Improving diagnosis of pulmonary hypertension
Researchers in Germany have devised a new technical approach for the diagnosis of pulmonary hypertension (PH), which may enhance treatment by distinguishing between different types of underlying conditions affecting pulmonary arteries and veins. PH is a serious health problem seen with several lung diseases that can lead to right ventricular dysfunction and death. Long-term treatment and prognosis depend on knowing whether the problem stems from the pulmonary arteries or veins, but in early stages it is often difficult to differentiate between pulmonary arterial hypertension (PAH) and the more rare subtype, pulmonary veno-occlusive disease (PVOD). The team looked at lung samples from patients with PAH, PVOD, idiopathic pulmonary fibrosis, chronic obstructive pulmonary disease and healthy controls. Using deep-learning algorithms to analyze the molecular findings, the researchers differentiated PVOD from PAH samples with a sensitivity of 100% and a specificity of 92%. Further, various alterations were identified regarding the gene expression of explanted lungs with pulmonary vascular remodeling vs. controls. In particular, “the dysregulation of microtubule-associated serine/threonine kinase 2 and protein-o-mannose kinase SGK196 in all disease groups suggests a key role in pulmonary vasculopathy for the first time,” the authors wrote. The study is the first to offer a molecular model capable of differentiating between patients with PH due to predominantly precapillary pulmonary vascular remodeling PAH and PVOD lung explants with predominantly postcapillary pulmonary vascular remodeling. “Because lung biopsies, the gold standard for the diagnosis of PVOD, remain as high-risk interventions for patients with PH, and noninvasive approaches currently do not lead to high diagnostic accuracy, these findings may open a concept facilitating diagnostics of PVOD by molecular analysis, provided that these findings are reproducible in blood or urine samples,” the authors wrote. They said genetic signaling changes in various forms of PH might serve as novel pharmaceutical targets with the potential to address severe vascular remodeling and recommended further studies to investigate the diagnostic value of the identified markers in the clinical setting. They reported their analysis in the July 2020 issue of The American Journal of Pathology.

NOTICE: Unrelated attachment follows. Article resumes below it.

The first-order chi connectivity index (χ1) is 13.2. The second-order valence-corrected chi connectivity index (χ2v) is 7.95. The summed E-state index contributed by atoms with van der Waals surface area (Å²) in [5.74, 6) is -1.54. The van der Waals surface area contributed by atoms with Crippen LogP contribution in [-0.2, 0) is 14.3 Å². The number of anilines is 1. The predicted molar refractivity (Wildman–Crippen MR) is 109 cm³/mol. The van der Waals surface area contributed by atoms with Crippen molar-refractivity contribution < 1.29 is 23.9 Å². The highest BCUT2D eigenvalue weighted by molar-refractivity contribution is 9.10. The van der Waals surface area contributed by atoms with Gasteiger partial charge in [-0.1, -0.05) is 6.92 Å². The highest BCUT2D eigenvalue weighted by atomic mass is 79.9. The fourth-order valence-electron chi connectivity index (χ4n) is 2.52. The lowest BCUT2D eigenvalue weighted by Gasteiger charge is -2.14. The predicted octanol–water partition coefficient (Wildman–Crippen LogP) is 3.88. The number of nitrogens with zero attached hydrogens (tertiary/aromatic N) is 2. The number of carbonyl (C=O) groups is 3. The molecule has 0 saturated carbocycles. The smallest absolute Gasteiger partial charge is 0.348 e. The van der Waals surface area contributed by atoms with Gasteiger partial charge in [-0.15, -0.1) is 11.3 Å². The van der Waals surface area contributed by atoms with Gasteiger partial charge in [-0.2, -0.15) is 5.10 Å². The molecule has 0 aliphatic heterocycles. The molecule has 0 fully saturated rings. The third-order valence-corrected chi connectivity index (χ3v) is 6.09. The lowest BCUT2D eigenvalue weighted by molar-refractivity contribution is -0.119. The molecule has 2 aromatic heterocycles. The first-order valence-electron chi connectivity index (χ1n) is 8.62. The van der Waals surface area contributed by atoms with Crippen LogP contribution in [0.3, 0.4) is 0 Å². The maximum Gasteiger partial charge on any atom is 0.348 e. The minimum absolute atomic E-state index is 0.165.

A web-based COVID-19 assessment tool
Most people who used a University of Southern California web-based COVID-19 self-assessment tool reported symptoms that could be managed at home. The tool was developed by a team of researchers from USK and Akido Labs Inc., a Los Angeles-based health data technology company, in partnership with Altamed Health Services. People with symptoms of COVID-19 could access the self-assessment tool, which was based on CDC information about the novel coronavirus, in either English or Spanish. Based on the user’s response to a series of questions, the tool recommends consulting a doctor vs. at-home self-care and provides advice on preventing the spread of infection. Of the 276,560 users who accessed the tool between March 17 and April 9, 80% reported mild to moderate symptoms. Only 20% reported severe symptoms for which the tool recommended immediate medical attention. “Of those with mild symptoms, 7.1% reported direct exposure to someone with confirmed COVID-19; for these users, our tool recommends consideration of telephone consultation with a healthcare professional to determine the need for testing,” the team wrote. The study was published online June 15, 2020, in the Journal of General Internal Medicine.
Discovering pharmacological enzyme activators
Although there are some examples of enzyme activators, most pharmacological research has focused on inhibition. Now, scientists at the Scripps Research Institute have adapted the screening method, activity-based protein profiling (ABPP), to identify activators rather than inhibitors of enzyme activity. They then used ABPP to identify an activator of the LYPLAL1, whose functions are poorly characterized, though it has been linked to multiple metabolic disorders in genomewide association studies. The researchers showed that the activator increased insulin sensitivity and glucose tolerance in insulin-dependent mice. The authors concluded that “these findings reveal a new model of pharmacological regulation for this enzyme family and suggest that ABPP may aid discovery of activators for additional enzyme classes.” Their work appeared in the June 8, 2020, online issue of Nature Chemical Biology.